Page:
These pension plans are underfunded after a bull market in stocks has doubled since it’s last peak in June 2007, and has nearly quadrupled since it’s last low in March 2009. When stocks and real estate have been running up in value for eight years, pension plans should not be underfunded. But they are. CalPERS should be overfunded at a time like this, not underfunded. That bodes ill for the financial status of CalPERS if and when stocks and real estate undergo a downward correction.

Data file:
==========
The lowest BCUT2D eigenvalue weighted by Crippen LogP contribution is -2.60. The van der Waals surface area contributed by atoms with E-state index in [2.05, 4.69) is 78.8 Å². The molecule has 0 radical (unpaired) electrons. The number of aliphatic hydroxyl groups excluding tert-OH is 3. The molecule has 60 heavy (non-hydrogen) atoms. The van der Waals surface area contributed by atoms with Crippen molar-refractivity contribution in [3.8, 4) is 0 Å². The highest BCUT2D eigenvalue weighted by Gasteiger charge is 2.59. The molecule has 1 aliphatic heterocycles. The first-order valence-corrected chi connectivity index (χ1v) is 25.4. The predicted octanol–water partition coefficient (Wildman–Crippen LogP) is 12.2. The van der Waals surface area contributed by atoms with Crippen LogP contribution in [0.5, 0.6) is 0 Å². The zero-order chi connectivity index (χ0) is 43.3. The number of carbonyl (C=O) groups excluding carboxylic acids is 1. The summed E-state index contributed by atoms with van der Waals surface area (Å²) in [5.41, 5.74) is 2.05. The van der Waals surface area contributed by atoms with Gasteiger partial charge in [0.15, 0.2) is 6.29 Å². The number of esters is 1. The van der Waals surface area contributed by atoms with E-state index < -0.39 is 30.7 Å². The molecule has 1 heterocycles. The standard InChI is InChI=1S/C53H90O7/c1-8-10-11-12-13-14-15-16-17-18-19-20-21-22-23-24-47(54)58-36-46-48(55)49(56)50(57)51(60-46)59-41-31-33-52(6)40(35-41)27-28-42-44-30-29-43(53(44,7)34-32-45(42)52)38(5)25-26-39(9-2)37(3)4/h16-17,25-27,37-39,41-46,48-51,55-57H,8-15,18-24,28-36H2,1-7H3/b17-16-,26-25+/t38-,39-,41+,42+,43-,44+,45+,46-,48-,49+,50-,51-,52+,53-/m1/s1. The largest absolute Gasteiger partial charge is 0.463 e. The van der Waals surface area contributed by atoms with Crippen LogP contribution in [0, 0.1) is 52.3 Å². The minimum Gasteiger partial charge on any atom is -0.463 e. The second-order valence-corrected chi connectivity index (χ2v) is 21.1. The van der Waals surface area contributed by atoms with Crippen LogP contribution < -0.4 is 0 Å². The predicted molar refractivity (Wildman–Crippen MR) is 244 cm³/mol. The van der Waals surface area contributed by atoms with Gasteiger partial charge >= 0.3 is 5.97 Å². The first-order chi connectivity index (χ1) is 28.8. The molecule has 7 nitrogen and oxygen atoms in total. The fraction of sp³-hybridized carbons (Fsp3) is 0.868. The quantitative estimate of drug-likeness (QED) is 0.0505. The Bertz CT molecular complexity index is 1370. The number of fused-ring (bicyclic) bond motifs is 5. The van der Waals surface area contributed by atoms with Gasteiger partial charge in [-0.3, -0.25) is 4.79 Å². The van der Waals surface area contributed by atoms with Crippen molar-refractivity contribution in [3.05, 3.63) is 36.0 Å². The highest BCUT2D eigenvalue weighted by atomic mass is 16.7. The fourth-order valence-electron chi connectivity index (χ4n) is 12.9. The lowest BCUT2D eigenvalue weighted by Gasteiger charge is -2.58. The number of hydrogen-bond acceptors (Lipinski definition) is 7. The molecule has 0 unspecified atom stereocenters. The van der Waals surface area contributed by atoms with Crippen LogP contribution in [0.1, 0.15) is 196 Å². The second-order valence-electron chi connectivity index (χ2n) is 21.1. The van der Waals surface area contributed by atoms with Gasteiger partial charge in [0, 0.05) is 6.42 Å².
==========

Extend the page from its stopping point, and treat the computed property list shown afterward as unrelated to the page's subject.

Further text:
CalPERS, and the public employee unions that dominate CalPERS, have done a disservice to taxpayers, public agencies, and ultimately, to the individual participants who are counting on them to know what they’re doing. They were too optimistic, and the consequences are just beginning to be felt.